Through many research studies, there is evidence that incarceration for drug possession or use does not improve public health and safety. A study conducted in January 2010, entitled “Treating Drug Abuse and Addiction in the Criminal Justice System: Improving Public Health and Safety,” suggested that convicting people of drug-related crimes simply spotlights the need to focus on other ways target the problem. “Punishment alone is a futile and ineffective response to drug abuse, failing as a public safety intervention for offenders whose criminal behavior is directly related to drug use,” the study concludes. “Addiction is a chronic brain disease with a strong genetic component that in most instances requires treatment. The increase in the number of drug-abusing offenders highlights the urgency to institute treatments for populations involved in the criminal justice system.” Furthermore, there are studies suggesting that prison therapy to treat drug addictions can be harmful, not helpful, to an individual’s recovery.

Both DN and SSDP have accomplished many things over the years. DN is newer to the advocacy scene, having been founded in Oakland in 2019, but its efforts have grown rapidly and there are chapters in over 50 cities in the U.S. Over these last few years, the organization has helped decriminalize entheogens in 14 cities. Its mission is to improve the lives of people interested in using entheogenic plants as a natural alternative to medical treatment, and also expand access by advocating for decriminalization “through political and community organizing, education and advocacy.”

Many chapters have been actively working on decriminalization efforts in their jurisdictions since last year. The Decriminalize Nature Boulder Chapter in Colorado has recently been working to change the language of a decriminalization effort aimed for the ballot next year. Decriminalize Nature Michigan spearheaded a signature gathering campaign last year.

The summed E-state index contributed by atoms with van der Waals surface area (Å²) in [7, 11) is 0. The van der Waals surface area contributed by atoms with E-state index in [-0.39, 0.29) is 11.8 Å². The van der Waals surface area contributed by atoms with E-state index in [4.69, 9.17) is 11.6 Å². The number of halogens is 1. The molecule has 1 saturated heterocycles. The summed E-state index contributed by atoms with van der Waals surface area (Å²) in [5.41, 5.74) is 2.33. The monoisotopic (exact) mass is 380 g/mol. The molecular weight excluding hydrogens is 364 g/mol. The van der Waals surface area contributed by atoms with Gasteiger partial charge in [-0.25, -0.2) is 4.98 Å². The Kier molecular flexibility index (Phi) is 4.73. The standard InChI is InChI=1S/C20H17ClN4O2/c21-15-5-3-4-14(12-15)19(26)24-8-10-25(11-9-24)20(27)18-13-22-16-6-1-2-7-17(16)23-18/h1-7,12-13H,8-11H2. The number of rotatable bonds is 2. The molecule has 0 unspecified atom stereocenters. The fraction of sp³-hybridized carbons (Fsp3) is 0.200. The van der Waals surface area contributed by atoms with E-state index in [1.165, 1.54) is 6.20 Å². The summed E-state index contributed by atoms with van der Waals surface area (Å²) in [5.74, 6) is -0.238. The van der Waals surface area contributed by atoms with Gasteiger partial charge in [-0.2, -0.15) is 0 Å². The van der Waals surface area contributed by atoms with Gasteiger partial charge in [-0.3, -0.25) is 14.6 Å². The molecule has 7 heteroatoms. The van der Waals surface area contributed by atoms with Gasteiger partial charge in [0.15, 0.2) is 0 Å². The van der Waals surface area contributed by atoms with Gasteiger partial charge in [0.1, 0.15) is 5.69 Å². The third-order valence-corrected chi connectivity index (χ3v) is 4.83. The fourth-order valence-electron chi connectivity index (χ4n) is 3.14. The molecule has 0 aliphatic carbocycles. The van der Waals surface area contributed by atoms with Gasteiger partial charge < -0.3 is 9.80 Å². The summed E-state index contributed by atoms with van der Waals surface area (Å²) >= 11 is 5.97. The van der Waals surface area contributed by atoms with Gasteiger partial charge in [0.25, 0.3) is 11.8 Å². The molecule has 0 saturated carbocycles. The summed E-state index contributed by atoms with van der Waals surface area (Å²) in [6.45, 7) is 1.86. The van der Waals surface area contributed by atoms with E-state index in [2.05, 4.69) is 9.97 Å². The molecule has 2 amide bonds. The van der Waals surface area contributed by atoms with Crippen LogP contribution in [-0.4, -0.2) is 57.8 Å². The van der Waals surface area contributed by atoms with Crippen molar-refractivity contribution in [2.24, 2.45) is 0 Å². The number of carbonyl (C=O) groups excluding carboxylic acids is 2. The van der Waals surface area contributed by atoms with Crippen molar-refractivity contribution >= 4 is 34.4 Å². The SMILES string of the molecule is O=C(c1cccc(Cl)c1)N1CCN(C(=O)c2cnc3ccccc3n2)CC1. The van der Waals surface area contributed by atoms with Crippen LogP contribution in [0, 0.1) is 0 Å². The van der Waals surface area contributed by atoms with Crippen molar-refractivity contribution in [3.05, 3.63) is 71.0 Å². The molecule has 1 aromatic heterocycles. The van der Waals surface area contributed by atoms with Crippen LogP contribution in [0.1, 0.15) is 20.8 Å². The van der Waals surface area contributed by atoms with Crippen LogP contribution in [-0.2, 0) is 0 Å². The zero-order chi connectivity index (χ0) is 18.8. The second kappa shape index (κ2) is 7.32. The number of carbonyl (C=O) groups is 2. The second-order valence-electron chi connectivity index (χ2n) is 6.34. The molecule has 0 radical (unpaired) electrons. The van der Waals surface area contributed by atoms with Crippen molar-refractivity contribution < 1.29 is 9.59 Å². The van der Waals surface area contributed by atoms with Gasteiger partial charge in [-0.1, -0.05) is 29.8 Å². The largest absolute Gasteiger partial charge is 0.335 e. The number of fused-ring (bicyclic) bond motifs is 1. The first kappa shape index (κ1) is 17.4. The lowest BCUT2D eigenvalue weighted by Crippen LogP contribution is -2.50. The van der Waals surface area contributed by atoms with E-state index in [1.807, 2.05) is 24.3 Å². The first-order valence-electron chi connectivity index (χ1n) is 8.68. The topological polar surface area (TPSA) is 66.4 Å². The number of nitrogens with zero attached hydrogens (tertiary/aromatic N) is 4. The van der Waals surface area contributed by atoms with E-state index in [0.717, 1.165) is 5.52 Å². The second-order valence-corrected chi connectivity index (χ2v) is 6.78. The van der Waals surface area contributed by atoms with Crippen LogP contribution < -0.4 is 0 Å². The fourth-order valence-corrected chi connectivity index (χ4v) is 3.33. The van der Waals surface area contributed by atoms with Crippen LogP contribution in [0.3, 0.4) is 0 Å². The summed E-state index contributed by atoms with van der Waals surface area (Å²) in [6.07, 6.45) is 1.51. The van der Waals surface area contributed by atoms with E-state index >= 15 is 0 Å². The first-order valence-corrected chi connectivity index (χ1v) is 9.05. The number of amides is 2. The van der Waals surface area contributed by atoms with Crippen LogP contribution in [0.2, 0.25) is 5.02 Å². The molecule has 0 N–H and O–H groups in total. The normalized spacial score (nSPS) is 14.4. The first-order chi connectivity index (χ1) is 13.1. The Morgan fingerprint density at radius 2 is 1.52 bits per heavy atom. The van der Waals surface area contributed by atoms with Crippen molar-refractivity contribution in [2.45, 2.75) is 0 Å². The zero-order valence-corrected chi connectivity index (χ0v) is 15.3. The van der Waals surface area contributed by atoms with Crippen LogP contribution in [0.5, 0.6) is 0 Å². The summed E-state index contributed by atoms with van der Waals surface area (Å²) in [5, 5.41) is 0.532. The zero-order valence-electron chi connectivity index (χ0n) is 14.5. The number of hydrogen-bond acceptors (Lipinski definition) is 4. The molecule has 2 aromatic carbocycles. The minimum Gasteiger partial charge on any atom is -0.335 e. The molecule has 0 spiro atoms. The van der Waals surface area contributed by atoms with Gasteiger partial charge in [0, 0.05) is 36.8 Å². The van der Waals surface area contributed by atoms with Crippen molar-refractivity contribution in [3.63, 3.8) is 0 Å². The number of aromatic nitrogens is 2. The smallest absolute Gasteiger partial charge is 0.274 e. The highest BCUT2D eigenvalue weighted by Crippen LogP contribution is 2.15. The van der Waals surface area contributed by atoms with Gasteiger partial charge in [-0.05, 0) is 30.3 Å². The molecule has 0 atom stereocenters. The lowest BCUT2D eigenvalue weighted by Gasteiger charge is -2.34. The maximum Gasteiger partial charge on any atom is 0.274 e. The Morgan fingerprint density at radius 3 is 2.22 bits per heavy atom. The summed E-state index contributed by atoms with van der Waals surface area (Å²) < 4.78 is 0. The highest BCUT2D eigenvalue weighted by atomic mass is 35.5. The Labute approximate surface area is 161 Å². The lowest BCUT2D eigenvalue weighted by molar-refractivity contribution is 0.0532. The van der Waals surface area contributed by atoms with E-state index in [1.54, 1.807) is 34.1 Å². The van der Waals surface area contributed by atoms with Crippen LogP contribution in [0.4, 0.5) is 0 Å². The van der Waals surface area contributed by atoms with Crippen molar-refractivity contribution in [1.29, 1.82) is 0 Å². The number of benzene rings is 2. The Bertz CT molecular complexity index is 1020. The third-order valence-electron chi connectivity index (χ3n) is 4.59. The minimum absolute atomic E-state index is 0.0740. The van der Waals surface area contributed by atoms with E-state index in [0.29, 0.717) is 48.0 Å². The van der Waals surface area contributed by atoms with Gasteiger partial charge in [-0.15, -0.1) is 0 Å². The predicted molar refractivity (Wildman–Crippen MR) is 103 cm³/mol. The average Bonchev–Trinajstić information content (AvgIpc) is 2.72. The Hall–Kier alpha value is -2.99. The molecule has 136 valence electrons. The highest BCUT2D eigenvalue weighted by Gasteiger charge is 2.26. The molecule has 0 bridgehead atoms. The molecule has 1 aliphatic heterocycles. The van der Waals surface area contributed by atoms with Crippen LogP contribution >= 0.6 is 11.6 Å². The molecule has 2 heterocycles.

SSDP on the other hand was founded in 1998, which now includes thousands of youth members and over 100 chapters throughout the U.S. The organization seeks to empower new generations to not only learn about and participate in politics, but to embolden their advocacy by fighting against causes that might harm other students or youth members in general.

To support this grassroots effort, feel free to learn more about what these organization stand for or donate to the cause for SSDP or DP.

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Weed Withdrawal: Is This Actually a Thing?

We are constantly cautioned by the government about the addictive capacity of marijuana, but in the real world, these cautions seem a little confusing. While it’s now talked about often, the realities of weed withdrawal may not be relevant to the fears surrounding it, much like with cannabis in general. Is weed withdrawal a thing? And is it really a thing worth concerning ourselves about?

Is weed withdrawal really a thing? And is it a thing to worry about? Look at the world around, and judge for yourself if this is something you should be concerned with. Thousands of years of weed use does tell us something, so if you’re not having a problem, you’ll probably be just fine (according to history)! These days, its not even just about standard weed anymore. With the inclusion of the cannabinoids market, and compounds like delta-8 THC, THCV, and HHC (among others), there are tons of options to try out. Make sure to subscribe to The THC Weekly Newsletter for exclusive deals on flowers, vapes, edibles, and more! Also save big on HHC-O, Delta 8Delta 9 THCDelta-10 THCTHCOTHCVTHCP HHC products by checking out our “Best-of” lists!

What is withdrawal?

According to VeryWellMind, withdrawal is: “the combination of physical and mental effects that a person experiences after they stop using or reduce their intake of a substance such as alcohol and prescription or recreational drugs.” Some withdrawals can lead to minor irritations like restlessness, or lack of appetite. More extreme withdrawals like with alcohol, can lead to delirium tremens – aka ‘the shakes’ or ‘DTs‘, which can be a deadly condition.